23 Then Jesus turned to his disciples and said privately, “Blessed are the eyes that see what you see! 24 For I tell you that many prophets and kings longed to see what you see but did not see it, and to hear what you hear but did not hear it.” (Luke 10:23–24 NET) Jesus once said,  “For my yoke is easy to bear, and my load is not hard to carry” (Matthew 11:30 NET).  Yet many modern day believers are convinced that this is untrue.  After all, Jesus also said “Enter through the narrow gate, because the gate is wide and the way is spacious that leads to destruction, and there are many who enter through it. But the gate is narrow and the way is difficult that leads to life, and there are few who find it” (Matthew 7:13–14 NET).  Can it be both ways?  After all, this seems to be a case of having our cake and eating it too, does it not?  I wanted to highlight the conversation in Luke 10:23-24 because it jumps off the page as an example of what the privilege of discipleship actually looks like.  There are many others present, but Jesus takes time to turn to his disciples and say you guys are so blessed to be a part of this.  Guys do you realize that the prophets and kings of old longed to be in such a privileged position where they could witness such things? Walking with Jesus has never been easy in the sense that we normally think of it.  Still today those who choose to follow Christ will find life difficult at times, full of struggle, pain, and hardship as we walk down […]

I Am The Door… (Day Twenty One John 10:7)

“I am the door for the sheep.” (John 10:7 NET) For years I thought about this verse in the context of my American upbringing.  Despite growing up on a large working farm and ranch, I still had little concept of what it actually meant to be a shepherd.  When Jesus said he was the door for the sheep I just assumed that essentially meant that this statement was similar to the one he makes in John 14:6 “I am the way, the truth, and the life, no one comes to the father except through me.”  While this is true to the main concept of the point, Jesus’ audience would have understood this statement in a different way.   Years later I read the following commentary which brought even more clarity to these words of Christ. “After a shepherd’s flock has been separated from the other sheep, he takes them to pasture. Near the pasture is an enclosure for the sheep. The shepherd takes his place in the doorway or entrance and functions as a door or gate. The sheep can go out to the pasture in front of the enclosure, or if afraid, they can retreat into the security of the enclosure. The spiritual meaning is that Jesus is the only Gate by which people can enter into God’s provision for them.”[1] I later learned that it was common practice during the time of Christ for the shepherds to literally sleep in the opening of the pen his herd resided in.  There was no gate other than the shepherd.  The picture Jesus paints here is one that tells us that he is extremely invested in His herd.  He is not “a gate” He is “the […]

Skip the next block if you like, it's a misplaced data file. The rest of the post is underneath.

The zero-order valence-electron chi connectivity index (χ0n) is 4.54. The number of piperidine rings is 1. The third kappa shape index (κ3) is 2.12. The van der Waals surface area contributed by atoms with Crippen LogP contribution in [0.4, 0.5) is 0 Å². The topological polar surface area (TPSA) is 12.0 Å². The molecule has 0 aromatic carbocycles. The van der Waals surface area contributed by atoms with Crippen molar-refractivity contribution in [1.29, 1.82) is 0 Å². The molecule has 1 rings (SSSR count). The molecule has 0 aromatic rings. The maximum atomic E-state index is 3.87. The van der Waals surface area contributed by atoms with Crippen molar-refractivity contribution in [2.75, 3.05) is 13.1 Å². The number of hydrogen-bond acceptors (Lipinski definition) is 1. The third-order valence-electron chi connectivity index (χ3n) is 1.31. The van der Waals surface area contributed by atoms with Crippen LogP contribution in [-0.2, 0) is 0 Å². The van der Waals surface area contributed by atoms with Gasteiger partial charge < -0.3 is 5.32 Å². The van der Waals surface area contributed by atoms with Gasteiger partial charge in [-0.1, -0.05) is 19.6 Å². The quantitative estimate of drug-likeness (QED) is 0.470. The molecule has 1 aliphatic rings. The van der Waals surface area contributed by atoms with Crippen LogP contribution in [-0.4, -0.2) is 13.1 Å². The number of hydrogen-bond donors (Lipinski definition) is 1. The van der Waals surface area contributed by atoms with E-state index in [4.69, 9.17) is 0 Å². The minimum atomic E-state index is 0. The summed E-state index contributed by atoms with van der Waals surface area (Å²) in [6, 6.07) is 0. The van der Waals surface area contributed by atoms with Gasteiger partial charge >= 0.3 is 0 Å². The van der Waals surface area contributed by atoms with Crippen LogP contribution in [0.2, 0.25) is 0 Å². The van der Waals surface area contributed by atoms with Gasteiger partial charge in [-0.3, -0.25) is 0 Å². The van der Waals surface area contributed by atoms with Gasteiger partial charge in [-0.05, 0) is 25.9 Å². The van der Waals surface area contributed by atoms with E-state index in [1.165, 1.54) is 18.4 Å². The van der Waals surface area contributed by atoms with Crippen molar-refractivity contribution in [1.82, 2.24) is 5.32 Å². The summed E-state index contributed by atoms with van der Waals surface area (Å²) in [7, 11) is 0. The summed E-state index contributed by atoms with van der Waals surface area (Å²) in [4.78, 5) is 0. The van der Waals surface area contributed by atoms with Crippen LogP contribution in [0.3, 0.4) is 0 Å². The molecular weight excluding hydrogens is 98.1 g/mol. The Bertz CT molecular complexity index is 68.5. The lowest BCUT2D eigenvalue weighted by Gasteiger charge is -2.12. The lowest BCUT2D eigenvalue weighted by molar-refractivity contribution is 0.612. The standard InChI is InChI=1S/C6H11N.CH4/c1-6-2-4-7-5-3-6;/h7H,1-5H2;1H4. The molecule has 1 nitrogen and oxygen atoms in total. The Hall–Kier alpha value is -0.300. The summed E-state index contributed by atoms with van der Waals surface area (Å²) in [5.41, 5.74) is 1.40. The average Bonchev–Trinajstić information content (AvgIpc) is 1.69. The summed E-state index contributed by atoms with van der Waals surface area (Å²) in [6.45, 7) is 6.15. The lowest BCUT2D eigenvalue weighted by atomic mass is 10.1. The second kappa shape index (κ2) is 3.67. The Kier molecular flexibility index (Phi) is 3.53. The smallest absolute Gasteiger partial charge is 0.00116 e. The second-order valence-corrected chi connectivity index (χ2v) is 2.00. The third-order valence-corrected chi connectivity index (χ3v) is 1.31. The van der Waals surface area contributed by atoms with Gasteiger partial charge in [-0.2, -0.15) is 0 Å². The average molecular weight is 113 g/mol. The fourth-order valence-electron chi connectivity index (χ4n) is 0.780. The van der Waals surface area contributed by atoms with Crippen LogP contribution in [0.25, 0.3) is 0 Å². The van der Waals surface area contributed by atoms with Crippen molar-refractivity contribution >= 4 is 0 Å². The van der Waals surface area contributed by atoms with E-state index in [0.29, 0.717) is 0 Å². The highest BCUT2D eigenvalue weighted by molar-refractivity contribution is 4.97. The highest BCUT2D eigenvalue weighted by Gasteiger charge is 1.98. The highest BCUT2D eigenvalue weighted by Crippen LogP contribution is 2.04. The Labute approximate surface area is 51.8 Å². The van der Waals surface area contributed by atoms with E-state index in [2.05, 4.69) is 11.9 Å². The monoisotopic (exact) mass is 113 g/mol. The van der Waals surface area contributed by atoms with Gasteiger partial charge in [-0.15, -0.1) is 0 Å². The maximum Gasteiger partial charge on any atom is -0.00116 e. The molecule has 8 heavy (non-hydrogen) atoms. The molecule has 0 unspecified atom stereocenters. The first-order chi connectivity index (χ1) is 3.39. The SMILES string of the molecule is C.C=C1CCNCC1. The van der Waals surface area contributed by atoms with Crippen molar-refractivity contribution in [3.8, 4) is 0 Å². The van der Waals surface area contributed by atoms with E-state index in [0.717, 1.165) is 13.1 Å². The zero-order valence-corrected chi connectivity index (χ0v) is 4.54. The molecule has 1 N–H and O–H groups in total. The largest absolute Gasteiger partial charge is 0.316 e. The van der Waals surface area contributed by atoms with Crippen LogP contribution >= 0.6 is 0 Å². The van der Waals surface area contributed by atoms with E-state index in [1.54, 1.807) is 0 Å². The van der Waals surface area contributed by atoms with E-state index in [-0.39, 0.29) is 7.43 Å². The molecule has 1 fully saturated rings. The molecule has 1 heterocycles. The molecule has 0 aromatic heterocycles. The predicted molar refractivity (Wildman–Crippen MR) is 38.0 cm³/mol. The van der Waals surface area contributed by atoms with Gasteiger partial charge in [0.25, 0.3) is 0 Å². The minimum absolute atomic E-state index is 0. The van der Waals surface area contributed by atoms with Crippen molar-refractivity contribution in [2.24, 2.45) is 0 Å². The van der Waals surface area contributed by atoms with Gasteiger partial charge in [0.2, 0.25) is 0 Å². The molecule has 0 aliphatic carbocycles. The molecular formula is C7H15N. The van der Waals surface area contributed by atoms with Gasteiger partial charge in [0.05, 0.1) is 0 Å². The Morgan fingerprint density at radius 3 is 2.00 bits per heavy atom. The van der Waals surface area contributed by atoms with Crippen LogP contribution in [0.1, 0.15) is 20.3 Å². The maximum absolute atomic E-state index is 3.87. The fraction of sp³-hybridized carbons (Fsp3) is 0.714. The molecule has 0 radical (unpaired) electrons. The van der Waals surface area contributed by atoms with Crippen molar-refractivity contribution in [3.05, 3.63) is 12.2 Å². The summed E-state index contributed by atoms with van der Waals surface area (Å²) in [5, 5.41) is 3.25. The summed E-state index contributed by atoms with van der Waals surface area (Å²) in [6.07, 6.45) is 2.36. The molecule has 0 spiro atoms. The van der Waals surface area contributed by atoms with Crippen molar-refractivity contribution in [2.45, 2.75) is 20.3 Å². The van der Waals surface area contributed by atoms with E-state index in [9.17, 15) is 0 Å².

Safe with no escape (Day 20 John 6:68-69)

 68 Simon Peter answered him, “Lord, to whom would we go? You have the words of eternal life. 69 We have come to believe and to know that you are the Holy One of God!”  (John 6:68–69 NET) Like most Americans I have grown accustom to having choices and options in life.  When I pump my gas I have multiple options to chose from.  When I dine out there are ample choices in both restaurant selection and inside the menu. When I shop there are aisles of the most basic products like shampoo, soap, bread, milk, and laundry detergent.  Recently my wife and I decided to look into buying a new mattress.  When we arrived at the mattress store I was overwhelmed with the selection.  Because I have grown so accustom to having options I am always tempted to be self reliant which causes separation between Christ and myself.  I want options in life and I always want to have a plan B, C, D, and if possible E.  I really admire the words of Peter in the text above.  Jesus has just seen a large portion of his followers walk away after proclaiming a hard teaching.  He then asks the Disciples, “Are you going to leave too?”  To which Peter says, “Where would we go?”  In other words we have no plan B, there is no other option for us, we have put all of our eggs in one basket here.  Those who departed the presence of Christ after receiving this difficult teaching differed greatly from the twelve.  They still had options.  Jobs, family, and homes were waiting for them so leaving was an option.  But the twelve had left everything behind to follow […]

Who Was John? (Day Nineteen John 1-4)